How does this medication work? What will it do for me?
Methotrexate is used to treat certain types of cancer such as leukemia, non-Hodgkin's lymphoma, breast cancer, head and neck cancer, stomach cancer, bladder cancer, bone cancer, and choriocarcinoma (a type of uterine cancer). It is also used to treat rheumatoid arthritis, psoriatic arthritis, and psoriasis (a chronic skin disorder that produces patchy scales) when other treatments have not provided a satisfactory result.
When used to treat cancer, methotrexate works by blocking an enzyme process in cancer cells so they cannot grow. Used for this purpose, methotrexate is known as an anti-metabolite.
For rheumatoid arthritis, it works by reducing inflammation and by suppressing the immune system. For psoriasis, methotrexate works by attacking the rapidly dividing cells that are involved in causing psoriasis. Under these circumstances, methotrexate is known as a disease-modifying antirheumatic drug (DMARD).
This medication may be available under multiple brand names and/or in several different forms. Any specific brand name of this medication may not be available in all of the forms or approved for all of the conditions discussed here. As well, some forms of this medication may not be used for all of the conditions discussed here.
Your doctor may have suggested this medication for conditions other than those listed in these drug information articles. If you have not discussed this with your doctor or are not sure why you are taking this medication, speak to your doctor. Do not stop taking this medication without consulting your doctor.
Do not give this medication to anyone else, even if they have the same symptoms as you do. It can be harmful for people to take this medication if their doctor has not prescribed it.
What form(s) does this medication come in?
Each capsule-shaped, yellow, scored tablet engraved "M 10" contains 10 mg of methotrexate. Nonmedicinal ingredients: maize starch, lactose monohydrate, magnesium stearate, polysorbate 80, microcrystalline cellulose, and Prejel PA 5 (pregelatinized starch). This medication does not contain preservatives or colouring agents.
10 mg/mL solution
Each mL of sterile, unpreserved isotonic solution contains methotrexate sodium equivalent to 10 mg of methotrexate. Nonmedicinal ingredients: sodium chloride 7.0 mg/mL, with sodium hydroxide and hydrochloric acid as pH adjusters.
25 mg/mL solution
Each mL of sterile, unpreserved, isotonic solution contains methotrexate sodium equivalent to 25 mg of methotrexate. Nonmedicinal ingredients: sodium chloride 2.6 mg/mL, with sodium hydroxide and hydrochloric acid as pH adjusters.
25 mg/mL solution (preserved)
Each mL of sterile, preserved, isotonic solution contains methotrexate sodium equivalent to 25 mg of methotrexate. Nonmedicinal ingredients: sodium chloride 2.6 mg/mL and 0.9% w/v benzyl alcohol (preserved), with sodium hydroxide and hydrochloric acid as pH adjusters.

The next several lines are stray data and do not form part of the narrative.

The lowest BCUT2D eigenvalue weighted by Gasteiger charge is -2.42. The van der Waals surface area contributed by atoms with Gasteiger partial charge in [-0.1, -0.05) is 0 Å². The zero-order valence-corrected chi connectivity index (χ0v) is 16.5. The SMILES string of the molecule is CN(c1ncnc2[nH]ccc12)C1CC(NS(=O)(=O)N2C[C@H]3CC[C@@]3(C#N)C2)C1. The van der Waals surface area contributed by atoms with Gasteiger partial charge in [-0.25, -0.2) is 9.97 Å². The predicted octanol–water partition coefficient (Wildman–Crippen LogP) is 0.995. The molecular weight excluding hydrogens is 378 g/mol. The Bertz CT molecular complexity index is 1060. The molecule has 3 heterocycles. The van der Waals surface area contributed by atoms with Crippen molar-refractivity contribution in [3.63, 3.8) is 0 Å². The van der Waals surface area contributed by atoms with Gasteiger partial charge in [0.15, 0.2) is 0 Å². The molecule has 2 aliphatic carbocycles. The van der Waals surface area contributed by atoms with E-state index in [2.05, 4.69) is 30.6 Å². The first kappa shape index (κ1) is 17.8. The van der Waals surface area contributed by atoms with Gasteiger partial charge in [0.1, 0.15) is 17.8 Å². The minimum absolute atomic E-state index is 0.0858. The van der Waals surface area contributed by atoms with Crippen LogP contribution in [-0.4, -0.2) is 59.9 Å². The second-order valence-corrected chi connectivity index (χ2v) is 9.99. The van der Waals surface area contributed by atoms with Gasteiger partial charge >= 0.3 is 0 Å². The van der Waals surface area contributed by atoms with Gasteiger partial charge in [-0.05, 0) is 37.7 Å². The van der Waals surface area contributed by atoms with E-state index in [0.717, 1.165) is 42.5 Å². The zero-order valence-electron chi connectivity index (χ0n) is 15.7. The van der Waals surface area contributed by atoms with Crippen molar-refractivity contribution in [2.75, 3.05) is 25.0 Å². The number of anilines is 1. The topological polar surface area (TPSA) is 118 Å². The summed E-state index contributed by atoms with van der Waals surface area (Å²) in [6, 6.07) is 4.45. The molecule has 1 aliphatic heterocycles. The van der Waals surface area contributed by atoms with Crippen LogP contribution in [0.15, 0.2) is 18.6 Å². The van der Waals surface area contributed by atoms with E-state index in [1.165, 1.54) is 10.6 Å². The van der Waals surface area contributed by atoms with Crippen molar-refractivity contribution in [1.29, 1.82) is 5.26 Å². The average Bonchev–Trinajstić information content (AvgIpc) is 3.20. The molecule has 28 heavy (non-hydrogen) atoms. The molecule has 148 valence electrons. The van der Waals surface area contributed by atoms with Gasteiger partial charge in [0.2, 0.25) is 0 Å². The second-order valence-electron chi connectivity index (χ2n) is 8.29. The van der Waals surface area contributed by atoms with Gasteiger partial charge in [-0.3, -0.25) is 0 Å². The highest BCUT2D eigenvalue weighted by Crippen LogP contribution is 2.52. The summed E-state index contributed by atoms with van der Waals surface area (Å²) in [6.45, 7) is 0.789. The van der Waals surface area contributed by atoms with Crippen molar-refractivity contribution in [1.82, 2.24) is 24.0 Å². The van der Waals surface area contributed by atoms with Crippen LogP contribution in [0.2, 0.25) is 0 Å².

How should I use this medication?
Cancer: The dose of methotrexate varies depending on the type of cancer being treated and body weight or size. Your doctor may recommend either the tablet or injectable form of this medication.
If your doctor recommends the injectable form of methotrexate, the appropriate dose is usually injected one or more times weekly, either in cycles (i.e., some weeks no injections are given) or on a regular basis, depending on the type of cancer being treated. The tablet form of the medication can be given twice a week or daily, depending on the type of cancer being treated.
Rheumatoid arthritis: The usual adult dose of methotrexate is 7.5 mg taken as one dose once weekly by mouth or 2.5 mg taken every 12 hours for 3 doses once weekly. Doses are sometimes adjusted gradually according to response but are usually no more than 20 mg weekly. The benefits of treatment usually appear about 3 to 6 weeks after starting the medication.
Psoriasis: The usual adult starting dose of methotrexate is 10 mg to 25 mg per week in one dose (tablet or injection) or 2.5 mg (tablet) to 5 mg taken every 12 hours for 3 doses once weekly. Doses can be adjusted gradually but are usually no more than 25 mg weekly.
Methotrexate tablets may be taken with or without food. Your doctor may want you to drink extra fluids while you are taking this medication in order to help pass the drug from the body and to prevent kidney problems.
Many things can affect the dose of medication that a person needs, such as age, body weight, other medical conditions, and other medications. If your doctor has recommended a dose different from the ones listed here, do not change the way that you are taking the medication without consulting your doctor because there may be specific reasons why it is different.
It is important to take this medication exactly as prescribed by your doctor. If you miss a dose, take it as soon as possible and contact your doctor for advice on when to take the next dose. If it is almost time for your next dose, skip the missed dose and continue with your regular dosing schedule. Do not take a double dose to make up for a missed one. If you are not sure what to do after missing a dose, contact your doctor or pharmacist for advice.